Debunking The "El Salvador Experiment"

Lou Basenese

Thursday, September 9, 2021

You know what no one says ever — especially in relation to technology innovation?

“We’re closely watching what El Salvador is up to!”

But now that El Salvador’s become the first country to approve bitcoin as legal tender, that’s exactly what Bloomberg says is happening.

Or as reporters Michael McDonald & Ezra Fieser put it, “Both enthusiasts and detractors of cryptocurrencies will be monitoring the experiment to see if a significant number of people want to transact with Bitcoin when it circulates alongside the U.S. dollar.”

Spoiler alert:

This “El Salvador experiment” is going to live up to the country’s moniker as the “Land of Volcanoes” by erupting in a fiery disaster.

So don’t waste any time monitoring this situation. Here’s why…

Adoption in Reverse

No offense. But this is not how tech adoption happens — i.e., adoption doesn’t start in third-world impoverished nations and gradually move to developed, wealthy countries.

Let me be clear. I’m not saying “trickle-up” adoption is impossible. However, El Salvador hardly ranks as the poster child for being the exception.

While its new president might be business and tech savvy, he’s also shown a tendency to dismantle any semblance of democratic practices à la Hugo Chavez.

Or as U.S. State Department spokesman Ned Price said in a statement, the nation’s "decline in democratic governance damages the relationship that the United States strives to maintain with the government of El Salvador and further erodes El Salvador’s international image as a democratic and trustworthy partner in the region."

More specific to bitcoin adoption, disrupting the status quo should happen naturally. It shouldn’t require coercion or giveaways. Yet, the El Salvador experiment relies heavily on both.

For one thing, the government is requiring all businesses and banks to accept bitcoin.

At the same time, it’s giving citizens $30 worth of bitcoin if they download a government-run digital app and wallet called “Chivo.”

Riddle me this, Batman:

If nearly 70% of Salvadorans don’t even have a traditional bank account, why in the world would they consider opening a digital wallet/account run by the government? To claim $30?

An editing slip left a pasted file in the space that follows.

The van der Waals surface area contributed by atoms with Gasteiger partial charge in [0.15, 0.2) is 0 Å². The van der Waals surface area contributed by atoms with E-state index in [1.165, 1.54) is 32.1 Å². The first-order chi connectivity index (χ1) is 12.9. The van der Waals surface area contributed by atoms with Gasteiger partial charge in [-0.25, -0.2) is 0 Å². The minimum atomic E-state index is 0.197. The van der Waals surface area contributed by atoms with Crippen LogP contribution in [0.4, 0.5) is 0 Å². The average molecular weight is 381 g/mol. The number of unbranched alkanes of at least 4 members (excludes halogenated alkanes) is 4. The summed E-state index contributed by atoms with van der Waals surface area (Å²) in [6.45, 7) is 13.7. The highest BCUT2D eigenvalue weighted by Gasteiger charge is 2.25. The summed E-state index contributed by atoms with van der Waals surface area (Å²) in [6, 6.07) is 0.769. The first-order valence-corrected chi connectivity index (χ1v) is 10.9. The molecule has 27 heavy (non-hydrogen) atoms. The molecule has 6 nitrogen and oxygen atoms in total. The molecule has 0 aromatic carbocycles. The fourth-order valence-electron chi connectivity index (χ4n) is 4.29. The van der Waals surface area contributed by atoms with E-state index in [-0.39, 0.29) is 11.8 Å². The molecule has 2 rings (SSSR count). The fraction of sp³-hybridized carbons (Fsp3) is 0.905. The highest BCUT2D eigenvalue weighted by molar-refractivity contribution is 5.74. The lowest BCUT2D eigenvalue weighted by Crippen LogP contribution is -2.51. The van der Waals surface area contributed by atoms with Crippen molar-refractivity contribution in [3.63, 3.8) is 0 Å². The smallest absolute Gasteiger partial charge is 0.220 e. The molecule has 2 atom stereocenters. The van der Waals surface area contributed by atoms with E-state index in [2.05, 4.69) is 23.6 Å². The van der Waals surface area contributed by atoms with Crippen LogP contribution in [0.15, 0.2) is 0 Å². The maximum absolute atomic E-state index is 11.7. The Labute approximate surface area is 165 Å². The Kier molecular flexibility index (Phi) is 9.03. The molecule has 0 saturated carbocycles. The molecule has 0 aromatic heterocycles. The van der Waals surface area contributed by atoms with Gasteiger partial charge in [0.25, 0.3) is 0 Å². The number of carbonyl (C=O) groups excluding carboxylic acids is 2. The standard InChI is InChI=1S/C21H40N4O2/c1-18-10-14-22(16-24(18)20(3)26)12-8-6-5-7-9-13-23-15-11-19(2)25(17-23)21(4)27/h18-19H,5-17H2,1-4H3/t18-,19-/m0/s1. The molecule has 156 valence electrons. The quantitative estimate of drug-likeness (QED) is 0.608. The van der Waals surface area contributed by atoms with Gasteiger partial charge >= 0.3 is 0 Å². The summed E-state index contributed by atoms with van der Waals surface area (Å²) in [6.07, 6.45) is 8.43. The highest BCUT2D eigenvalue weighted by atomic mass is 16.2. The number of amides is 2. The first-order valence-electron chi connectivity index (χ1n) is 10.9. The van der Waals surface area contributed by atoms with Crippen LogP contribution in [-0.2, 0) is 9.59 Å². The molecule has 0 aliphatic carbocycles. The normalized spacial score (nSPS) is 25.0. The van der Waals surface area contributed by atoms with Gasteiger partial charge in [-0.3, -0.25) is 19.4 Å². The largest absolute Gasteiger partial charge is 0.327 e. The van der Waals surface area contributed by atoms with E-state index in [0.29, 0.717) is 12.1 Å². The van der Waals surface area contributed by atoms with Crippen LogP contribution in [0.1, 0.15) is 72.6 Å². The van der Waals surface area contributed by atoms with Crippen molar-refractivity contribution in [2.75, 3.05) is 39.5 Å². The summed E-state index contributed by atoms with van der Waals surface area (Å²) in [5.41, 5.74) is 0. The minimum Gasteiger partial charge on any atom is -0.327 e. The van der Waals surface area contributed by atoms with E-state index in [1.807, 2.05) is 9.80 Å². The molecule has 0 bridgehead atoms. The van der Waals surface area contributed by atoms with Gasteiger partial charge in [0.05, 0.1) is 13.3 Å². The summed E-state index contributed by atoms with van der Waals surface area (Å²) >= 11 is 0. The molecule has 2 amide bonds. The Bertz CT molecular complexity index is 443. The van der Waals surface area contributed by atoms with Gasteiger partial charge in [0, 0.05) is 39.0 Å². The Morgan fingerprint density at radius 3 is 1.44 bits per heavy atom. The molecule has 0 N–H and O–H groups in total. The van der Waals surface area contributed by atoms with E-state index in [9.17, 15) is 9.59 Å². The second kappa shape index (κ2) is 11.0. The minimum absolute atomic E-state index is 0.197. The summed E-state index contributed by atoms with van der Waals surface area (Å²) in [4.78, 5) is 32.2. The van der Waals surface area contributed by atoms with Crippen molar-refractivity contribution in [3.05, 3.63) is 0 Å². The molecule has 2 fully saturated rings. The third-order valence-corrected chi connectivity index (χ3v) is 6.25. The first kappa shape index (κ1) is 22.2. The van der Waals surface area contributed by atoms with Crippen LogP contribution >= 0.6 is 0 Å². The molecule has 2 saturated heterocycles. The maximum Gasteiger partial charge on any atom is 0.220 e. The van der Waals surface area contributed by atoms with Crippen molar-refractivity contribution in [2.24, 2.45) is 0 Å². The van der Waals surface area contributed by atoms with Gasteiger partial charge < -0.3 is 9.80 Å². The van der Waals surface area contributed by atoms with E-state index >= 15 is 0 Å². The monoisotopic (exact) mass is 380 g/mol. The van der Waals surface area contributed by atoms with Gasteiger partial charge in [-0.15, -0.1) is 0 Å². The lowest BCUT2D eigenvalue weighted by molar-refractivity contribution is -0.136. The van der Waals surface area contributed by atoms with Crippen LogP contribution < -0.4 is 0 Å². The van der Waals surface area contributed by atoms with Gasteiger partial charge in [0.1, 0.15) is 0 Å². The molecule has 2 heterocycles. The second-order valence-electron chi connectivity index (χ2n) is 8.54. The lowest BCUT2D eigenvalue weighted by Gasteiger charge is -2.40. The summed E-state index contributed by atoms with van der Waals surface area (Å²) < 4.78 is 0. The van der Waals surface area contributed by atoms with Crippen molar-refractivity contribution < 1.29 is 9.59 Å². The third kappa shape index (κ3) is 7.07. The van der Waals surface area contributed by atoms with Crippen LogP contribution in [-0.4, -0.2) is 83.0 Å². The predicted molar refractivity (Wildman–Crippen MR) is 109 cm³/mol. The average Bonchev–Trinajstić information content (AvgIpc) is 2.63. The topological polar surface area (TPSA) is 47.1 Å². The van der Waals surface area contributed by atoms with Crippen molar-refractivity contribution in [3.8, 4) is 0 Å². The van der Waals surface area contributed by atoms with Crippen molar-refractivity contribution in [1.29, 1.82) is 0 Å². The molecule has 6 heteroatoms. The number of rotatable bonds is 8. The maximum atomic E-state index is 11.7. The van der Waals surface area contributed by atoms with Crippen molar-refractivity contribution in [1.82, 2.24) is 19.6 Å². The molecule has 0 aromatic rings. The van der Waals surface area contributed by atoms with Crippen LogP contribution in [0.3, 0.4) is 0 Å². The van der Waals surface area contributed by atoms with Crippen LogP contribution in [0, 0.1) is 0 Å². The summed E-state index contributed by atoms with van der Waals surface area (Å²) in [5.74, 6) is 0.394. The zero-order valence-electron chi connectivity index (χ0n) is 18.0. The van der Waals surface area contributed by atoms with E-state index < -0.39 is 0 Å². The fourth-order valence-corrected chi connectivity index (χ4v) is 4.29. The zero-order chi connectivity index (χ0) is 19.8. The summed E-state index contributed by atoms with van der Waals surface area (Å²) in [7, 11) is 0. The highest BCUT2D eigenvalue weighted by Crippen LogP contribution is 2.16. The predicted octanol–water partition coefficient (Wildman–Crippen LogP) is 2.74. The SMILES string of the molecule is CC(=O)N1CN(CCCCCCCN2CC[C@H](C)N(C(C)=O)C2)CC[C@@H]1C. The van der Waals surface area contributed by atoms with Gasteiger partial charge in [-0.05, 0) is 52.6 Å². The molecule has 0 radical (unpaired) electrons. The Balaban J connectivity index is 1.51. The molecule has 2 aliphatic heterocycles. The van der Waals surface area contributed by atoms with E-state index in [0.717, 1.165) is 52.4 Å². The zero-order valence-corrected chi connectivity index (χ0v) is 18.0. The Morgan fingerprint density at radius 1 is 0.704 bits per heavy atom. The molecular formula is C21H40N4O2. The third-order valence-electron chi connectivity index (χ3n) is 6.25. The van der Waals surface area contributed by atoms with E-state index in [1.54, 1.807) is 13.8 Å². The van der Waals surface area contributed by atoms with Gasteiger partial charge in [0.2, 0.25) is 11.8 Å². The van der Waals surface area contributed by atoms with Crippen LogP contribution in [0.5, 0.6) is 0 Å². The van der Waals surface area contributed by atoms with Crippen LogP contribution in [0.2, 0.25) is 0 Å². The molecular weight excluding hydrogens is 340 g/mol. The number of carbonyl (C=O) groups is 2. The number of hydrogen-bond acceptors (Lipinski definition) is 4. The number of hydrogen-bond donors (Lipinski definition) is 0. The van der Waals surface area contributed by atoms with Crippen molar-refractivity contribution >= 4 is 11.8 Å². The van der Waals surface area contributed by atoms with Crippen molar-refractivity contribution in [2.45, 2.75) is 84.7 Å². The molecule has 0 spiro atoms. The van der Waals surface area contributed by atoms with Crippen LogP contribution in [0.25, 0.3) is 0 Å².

I highly doubt it. Especially since only 34% of the population has access to the internet, and since the Chivo app was taken offline on the first day due to tech glitches. Sorry. People don’t adopt technology that malfunctions out of the gate.

Not to mention, Salvadorans had been protesting the new law that made bitcoin legal tender. So public sentiment isn’t exactly pro-bitcoin. Rather, it’s massively anti-bitcoin, with 75% of Salvadorans expressing reservations about it.

Let’s Just Pretend a Little

But for argument’s sake, let’s say a meaningful percentage of citizens do use the app…

Even then, there’s no way they’ll instantly change all their financial behavior to transact in bitcoin.

Why? Because human behavior tends to follow the path of least resistance.

With the U.S. dollar still being accepted as legal tender alongside bitcoin, everyone in El Salvador is going to keep avoiding banks and continue using dollars.

We’ve seen the same thing in the developed world: despite contactless payment methods being available as far back as 2004, everyone kept using cash and regular debit cards. It took a pandemic for them to change their ways.

And let’s not overlook another impediment: the massive 17% swing in the price of bitcoin on the first day it was accepted in El Salvador as legal tender.

Such price volatility doesn’t exactly engender confidence in bitcoin’s status as a reliable, stable alternative to the U.S. dollar.

The Diners Club of Cryptocurrencies

Long story short, making something legal doesn’t mean it’ll be widely adopted.

Case in point: Diners Club cards were the first legal credit cards. And they were widely accepted for decades. But do you know anyone that actually used them?

At best, bitcoin will be the Diners Club of cryptocurrencies. At least in El Salvador.

So while people like Garrick Hileman, head of research at Blockchain.com, believe this is “a pretty monumental step in the evolution of bitcoin,” I’m convinced otherwise:

El Salvador’s move is nothing more than a circus stunt by a brash politician to try and stave off insolvency and irrelevance.

Even the International Monetary Fund thinks it’s a stupid experiment, warning openly about the risks of making it legal tender and destabilizing the economy.

So while I believe cryptocurrencies and distributed ledgers will eventually find a place in the world, this is not that moment in time.

Bottom line: I don’t expect Bitcoin to be widely adopted as legal tender because of El Salvador’s experiment — and you shouldn’t expect it, either.

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Ahead of the tape,
Lou Basenese
Lou Basenese

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